REWIND: Realm of the Fox Squirrel

Remembering a visit to the Padgett Creek Ranches on a trip led by the late Ken Gonyo back in March 2017.

Two days of visits to the Padgett Creek Ranches, made up of the Long Shadows Ranch and the Triple S Ranch in Indian River County, did not provide the bonanza of wildlife photos as in the past. Most likely due to the extreme cold weather that befell the first day and was still lingering around on the second. A conservation easement protects 1,600 acres around Padgett Creek, part of the headwaters to the St. Johns River that flows northward up the Florida peninsula to its natural outlet at Jacksonville. The easement helps retain some of Florida’s pristine habitat while protecting the watershed itself from development.

As part of the requirement of the conservation easement, the ranches are opened up for tours once a year. Here Ken Gonyo of the Indian River Land Trust provides background information on the ranches and the easement to one of the tour groups.

My previous visits have only been walking tours. These visits featured a ride around the ranches atop large buggies with the guests sitting atop like Granny on The Beverly Hillbillies. While the buggies afforded the chance to see more of the ranches and their different environments than one would see on foot, their loud noise, coupled with constant swaying, and ability to find every pothole in the road meant wildlife observations, and especially photography, would be minimal.

The area bordering Padgett Creek is heavily wooded.

The Padgett Creek Ranches are working cattle ranches. The ranch owners can continue raising livestock alongside the protections for the environment offered by the conservation easement.

It is hard to imagine this peaceful little bit of water in Padgett Creek will eventually become the mighty St. Johns River as the water flows northward.

We often saw Wild Turkeys.

Another view of the heavily wooded area around Padgett Creek.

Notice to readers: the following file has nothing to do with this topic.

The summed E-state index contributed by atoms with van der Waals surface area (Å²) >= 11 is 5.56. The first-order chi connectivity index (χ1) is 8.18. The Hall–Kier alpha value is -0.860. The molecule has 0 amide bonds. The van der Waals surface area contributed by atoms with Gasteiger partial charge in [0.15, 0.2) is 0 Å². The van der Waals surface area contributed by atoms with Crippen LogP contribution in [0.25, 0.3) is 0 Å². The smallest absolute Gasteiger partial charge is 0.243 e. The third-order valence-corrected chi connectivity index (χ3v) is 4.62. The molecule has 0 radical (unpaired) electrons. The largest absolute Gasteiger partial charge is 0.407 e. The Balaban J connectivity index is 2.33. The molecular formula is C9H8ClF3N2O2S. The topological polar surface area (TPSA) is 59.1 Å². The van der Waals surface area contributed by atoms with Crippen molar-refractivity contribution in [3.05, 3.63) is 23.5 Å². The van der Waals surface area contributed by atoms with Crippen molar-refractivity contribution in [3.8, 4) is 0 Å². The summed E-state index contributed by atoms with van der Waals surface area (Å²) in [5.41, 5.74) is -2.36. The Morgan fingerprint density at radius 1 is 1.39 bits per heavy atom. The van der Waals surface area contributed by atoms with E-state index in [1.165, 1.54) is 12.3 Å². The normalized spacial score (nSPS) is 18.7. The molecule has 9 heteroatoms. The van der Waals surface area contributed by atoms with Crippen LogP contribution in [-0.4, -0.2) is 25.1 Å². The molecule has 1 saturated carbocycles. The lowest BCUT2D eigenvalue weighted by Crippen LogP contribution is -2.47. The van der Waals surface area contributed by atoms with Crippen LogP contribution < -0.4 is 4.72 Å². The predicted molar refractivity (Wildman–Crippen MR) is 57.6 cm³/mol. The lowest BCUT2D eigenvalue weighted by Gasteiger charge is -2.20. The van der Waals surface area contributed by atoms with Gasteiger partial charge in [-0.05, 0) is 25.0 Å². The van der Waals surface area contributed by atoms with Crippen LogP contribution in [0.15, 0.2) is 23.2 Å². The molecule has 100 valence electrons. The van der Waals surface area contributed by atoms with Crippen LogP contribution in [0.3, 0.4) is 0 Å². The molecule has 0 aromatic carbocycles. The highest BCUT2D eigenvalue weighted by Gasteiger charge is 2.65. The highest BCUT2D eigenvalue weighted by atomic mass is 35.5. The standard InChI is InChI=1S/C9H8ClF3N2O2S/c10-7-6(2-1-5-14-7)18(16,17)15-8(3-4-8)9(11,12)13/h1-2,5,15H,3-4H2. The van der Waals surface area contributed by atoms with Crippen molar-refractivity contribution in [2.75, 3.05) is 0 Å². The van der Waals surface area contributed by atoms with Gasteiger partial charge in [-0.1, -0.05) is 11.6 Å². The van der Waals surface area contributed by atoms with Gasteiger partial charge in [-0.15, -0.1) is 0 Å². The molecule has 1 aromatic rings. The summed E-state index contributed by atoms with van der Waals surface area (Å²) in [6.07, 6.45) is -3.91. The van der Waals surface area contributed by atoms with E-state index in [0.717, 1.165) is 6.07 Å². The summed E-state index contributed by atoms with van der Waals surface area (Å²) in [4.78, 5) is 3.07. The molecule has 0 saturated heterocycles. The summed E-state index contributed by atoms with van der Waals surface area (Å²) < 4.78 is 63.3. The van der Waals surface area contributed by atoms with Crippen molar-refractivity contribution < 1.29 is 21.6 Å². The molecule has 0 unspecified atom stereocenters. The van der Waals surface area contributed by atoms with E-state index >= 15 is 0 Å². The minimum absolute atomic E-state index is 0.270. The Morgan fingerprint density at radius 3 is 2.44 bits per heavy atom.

A Red-bellied Woodpecker takes flight.

The Padgett Creek Ranches specialize, like most of Florida’s ranches, in cow-calf production with the calves eventually making their way into the beef market once they gain enough weight. For a time, though, the calves and their mothers have this bucolic landscape to call their own.

Some more birds seen on the trip, taken while on foot and away from the vehicles. From clockwise at upper left: a Blue-gray Gnatcatcher, a Cattle Egret, a Black Vulture, and an Eastern Kingbird.

In keeping with good Florida land practices, parts of the ranches are routinely burned to ensure healthy, fire-tolerant habitats which are essential for much of Florida’s native landscapes.

Here come the Vultures! As the morning air warmed, kettles of Black Vultures and Turkey Vultures rode the thermals in swirling flocks over the ranches.

A palmetto and pine landscape.

A true delight is the possibility of seeing a Fox Squirrel since many of their preferred habitats, open woods, pine and cypress stands, and mangrove swamps, occur on the ranches. Sadly, only this one individual was seen from a distance during one of the visits.

The Fox Squirrel bounded up a fence post for a better look.

Habitat loss and habitat fragmentation due to development have impacted the Fox Squirrel population in Florida making it a species of special concern.

The road ahead. Thank you to the Indian River Land Trust and to Padgett Creek Ranches for providing these tours!

1 reply »

  1. Thanks for showing this again. Great photos. I have seen the Fox Squirrel at the ranches at Blue Cypress Lake but. could not get a good photo like you have.

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